Artificial Intelligence Won’t Replace You—But It Will Make You Smarter

Artificial Intelligence Won’t Replace You—But It Will Make You Smarter

Does the phrase “AI in risk and compliance management" conjure up images of robots taking over the world—or worse yet, replacing you at work?

From the Terminator to Hal in 2001: A Space Odyssey (and a spate of other films like Blade Runner and The Matrix), countless films have imagined a world where artificial intelligence has become so advanced that it becomes a threat to mankind’s very existence.

The good news is that the AI that Hollywood has imagined up is just that—imaginary. Comparing the AI capabilities of The Terminator to what AI can do today is like comparing the work of Indiana Jones with real-life archeologists. It’s all fantasy.

The reality is that AI isn’t going to replace you, but it will make you smarter.

AI & Risk Management

There are things that humans are really good at. There are things that artificial intelligence is really good at. These are not necessarily the same things.

Computers are amazing when it comes to crunching massive amounts of data. They are able to find patterns and trends that a human with finite time is unlikely to find. For example, NASA used a network of 80 personal computers equipped with AI to develop a super powerful and small antenna for space satellites. They fed it a few basic antenna designs and gave it performance parameters for the antenna. In just 10 hours the computers were able to assess and adapt millions of iterations to find a design with peak performance. The design it settled on wasn’t sleek and streamlined. It looked like a couple untwisted paper clips. It’s a very random-looking yet specific design a human would have taken much longer to develop—if we even thought of it at all.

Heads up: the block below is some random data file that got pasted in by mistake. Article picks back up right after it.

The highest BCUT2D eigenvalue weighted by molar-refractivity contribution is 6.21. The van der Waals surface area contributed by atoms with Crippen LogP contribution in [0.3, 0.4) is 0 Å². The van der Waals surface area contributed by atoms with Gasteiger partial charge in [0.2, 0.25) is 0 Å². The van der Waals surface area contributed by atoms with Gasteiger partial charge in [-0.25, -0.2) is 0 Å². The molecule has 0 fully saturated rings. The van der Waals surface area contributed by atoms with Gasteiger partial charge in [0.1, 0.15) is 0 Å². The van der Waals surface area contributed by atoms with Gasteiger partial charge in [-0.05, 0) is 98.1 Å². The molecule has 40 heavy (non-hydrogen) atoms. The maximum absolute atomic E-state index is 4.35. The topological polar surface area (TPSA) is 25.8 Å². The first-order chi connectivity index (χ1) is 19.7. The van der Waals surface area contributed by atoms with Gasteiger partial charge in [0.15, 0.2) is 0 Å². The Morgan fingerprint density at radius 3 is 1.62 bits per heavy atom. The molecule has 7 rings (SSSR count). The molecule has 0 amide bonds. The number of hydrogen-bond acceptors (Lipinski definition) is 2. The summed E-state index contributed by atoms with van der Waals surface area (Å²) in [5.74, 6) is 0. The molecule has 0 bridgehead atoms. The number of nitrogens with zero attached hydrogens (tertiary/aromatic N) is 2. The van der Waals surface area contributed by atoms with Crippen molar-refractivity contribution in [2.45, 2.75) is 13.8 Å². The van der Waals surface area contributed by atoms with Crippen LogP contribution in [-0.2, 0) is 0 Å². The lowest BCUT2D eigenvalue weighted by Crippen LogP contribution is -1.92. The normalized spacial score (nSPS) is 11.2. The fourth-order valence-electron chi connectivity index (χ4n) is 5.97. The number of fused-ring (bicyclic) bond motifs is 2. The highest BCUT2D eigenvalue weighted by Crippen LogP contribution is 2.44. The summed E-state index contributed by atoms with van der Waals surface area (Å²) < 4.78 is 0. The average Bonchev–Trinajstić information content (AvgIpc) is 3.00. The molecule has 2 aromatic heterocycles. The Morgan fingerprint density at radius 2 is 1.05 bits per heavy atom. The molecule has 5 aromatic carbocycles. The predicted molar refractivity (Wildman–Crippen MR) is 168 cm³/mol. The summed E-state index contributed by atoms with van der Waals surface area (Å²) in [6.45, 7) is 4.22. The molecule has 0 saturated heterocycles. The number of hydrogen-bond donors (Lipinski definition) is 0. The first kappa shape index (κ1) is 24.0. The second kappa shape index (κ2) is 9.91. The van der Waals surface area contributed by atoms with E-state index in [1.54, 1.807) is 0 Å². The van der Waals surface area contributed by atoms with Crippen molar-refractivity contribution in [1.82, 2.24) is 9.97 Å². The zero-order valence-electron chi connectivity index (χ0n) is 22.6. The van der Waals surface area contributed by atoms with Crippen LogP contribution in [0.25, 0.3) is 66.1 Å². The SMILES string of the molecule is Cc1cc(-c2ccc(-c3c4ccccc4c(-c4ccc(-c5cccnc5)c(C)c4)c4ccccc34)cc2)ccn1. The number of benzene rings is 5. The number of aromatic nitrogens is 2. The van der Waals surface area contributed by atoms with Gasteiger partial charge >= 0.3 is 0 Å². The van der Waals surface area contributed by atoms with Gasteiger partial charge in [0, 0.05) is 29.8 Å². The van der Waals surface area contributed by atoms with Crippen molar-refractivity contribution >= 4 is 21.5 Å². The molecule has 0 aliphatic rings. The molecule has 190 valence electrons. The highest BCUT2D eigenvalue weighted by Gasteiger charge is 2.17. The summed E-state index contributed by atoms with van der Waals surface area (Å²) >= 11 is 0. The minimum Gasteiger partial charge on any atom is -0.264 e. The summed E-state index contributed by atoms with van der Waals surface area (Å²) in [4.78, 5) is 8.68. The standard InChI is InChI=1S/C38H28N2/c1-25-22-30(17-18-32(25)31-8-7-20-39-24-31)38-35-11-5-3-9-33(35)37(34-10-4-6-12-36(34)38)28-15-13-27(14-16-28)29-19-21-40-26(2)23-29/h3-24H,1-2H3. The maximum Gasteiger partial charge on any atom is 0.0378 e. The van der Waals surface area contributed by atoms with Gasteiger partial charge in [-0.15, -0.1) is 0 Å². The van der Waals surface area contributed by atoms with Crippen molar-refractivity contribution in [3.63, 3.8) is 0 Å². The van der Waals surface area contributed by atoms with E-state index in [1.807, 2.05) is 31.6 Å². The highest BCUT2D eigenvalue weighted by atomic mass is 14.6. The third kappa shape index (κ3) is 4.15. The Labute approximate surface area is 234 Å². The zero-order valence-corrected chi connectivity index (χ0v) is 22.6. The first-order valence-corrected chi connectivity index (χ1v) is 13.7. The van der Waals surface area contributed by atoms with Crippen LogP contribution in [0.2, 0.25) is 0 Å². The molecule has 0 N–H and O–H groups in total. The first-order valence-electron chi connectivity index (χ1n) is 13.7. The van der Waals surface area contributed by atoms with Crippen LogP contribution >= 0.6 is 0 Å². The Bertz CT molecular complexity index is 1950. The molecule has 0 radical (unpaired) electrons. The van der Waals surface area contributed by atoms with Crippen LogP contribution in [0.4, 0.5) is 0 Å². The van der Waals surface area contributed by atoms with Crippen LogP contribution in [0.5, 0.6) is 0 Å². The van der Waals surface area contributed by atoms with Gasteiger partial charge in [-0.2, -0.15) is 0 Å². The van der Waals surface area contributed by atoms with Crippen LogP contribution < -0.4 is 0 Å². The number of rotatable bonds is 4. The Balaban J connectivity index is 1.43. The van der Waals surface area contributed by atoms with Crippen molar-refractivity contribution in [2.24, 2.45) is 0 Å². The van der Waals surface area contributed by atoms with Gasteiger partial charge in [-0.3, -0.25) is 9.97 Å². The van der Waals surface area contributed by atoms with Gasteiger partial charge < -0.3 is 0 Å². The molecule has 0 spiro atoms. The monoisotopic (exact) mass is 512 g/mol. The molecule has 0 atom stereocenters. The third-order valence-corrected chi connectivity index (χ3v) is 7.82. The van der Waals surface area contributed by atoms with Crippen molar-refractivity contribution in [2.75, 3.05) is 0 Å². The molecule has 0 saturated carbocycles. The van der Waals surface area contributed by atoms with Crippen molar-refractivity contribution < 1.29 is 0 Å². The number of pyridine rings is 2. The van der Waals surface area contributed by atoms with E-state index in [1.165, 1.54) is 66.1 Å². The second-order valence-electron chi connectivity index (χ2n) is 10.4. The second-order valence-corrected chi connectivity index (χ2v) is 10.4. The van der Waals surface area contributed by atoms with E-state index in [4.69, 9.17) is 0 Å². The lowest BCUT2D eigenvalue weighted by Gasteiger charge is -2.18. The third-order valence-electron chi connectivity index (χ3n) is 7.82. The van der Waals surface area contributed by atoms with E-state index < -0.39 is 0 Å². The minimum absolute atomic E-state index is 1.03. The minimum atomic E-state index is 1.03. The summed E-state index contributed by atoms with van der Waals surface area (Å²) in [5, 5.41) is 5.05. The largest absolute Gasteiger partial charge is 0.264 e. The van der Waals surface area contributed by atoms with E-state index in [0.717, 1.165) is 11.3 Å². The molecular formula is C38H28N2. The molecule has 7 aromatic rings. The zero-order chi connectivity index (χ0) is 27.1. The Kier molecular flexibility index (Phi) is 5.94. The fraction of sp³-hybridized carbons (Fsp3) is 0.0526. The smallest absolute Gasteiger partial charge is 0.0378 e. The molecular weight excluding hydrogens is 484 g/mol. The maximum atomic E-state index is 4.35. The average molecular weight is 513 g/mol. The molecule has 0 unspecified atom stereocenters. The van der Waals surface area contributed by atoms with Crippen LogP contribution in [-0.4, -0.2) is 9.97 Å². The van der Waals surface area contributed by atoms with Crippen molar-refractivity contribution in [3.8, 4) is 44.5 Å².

But computers don’t win at everything.

Humans are superior when it comes to interpreting data to understand the why behind the trends. Even a 5-year-old can make connections that a machine can’t. Consider this passage:

Sally got a new cat. The cat was outside. Sally put on her shoes.

Why did Sally put on her shoes? You probably inferred that Sally wanted to go outside to be with her cat. That’s a basic assumption, yet one that a machine can’t easily make. It’s a job for humans.

The future of banking will require some combination of humans and machines working together. A smart machine can only get you so far, but a smart machine working in tandem with a smart human becomes smarter than either of them working alone.

Consider AI in risk management. A machine might be able to tell you that it is 80 percent confident in a credit score. A human risk manager may decide it’s only comfortable using the AI assessment when the confidence score is 92 percent or more. If the score is between 50 percent and 92 percent it will go to a human for review. Scores below 50 percent will be denied.

In this scenario, the slam dunk decisions will be made by a machine, freeing up employees to focus on decisions that require greater analysis and understanding. Both the machine and the human are deployed in a way that makes the most of their innate talents.

The Future of AI in Risk Management

AI is poised to play a greater role in banking in the future. Here are just a few examples of where AI could have a measurable impact on FIs, getting work done faster and more efficiently than ever before.

Complaint management.

Complaint management involves a lot of legwork for staff. Complaints come in across a variety of channels, including calls, emails, tweets and Yelp reviews. Each of these complaints needs to be reviewed and the FI must determine what regulations, rules, or laws apply to each complaint. An FI is then required to respond to the complaint. This is especially true when it comes to consumer complaints, where depending on the type of product, complaint, and channel used to report it can create a specific timeline for a response.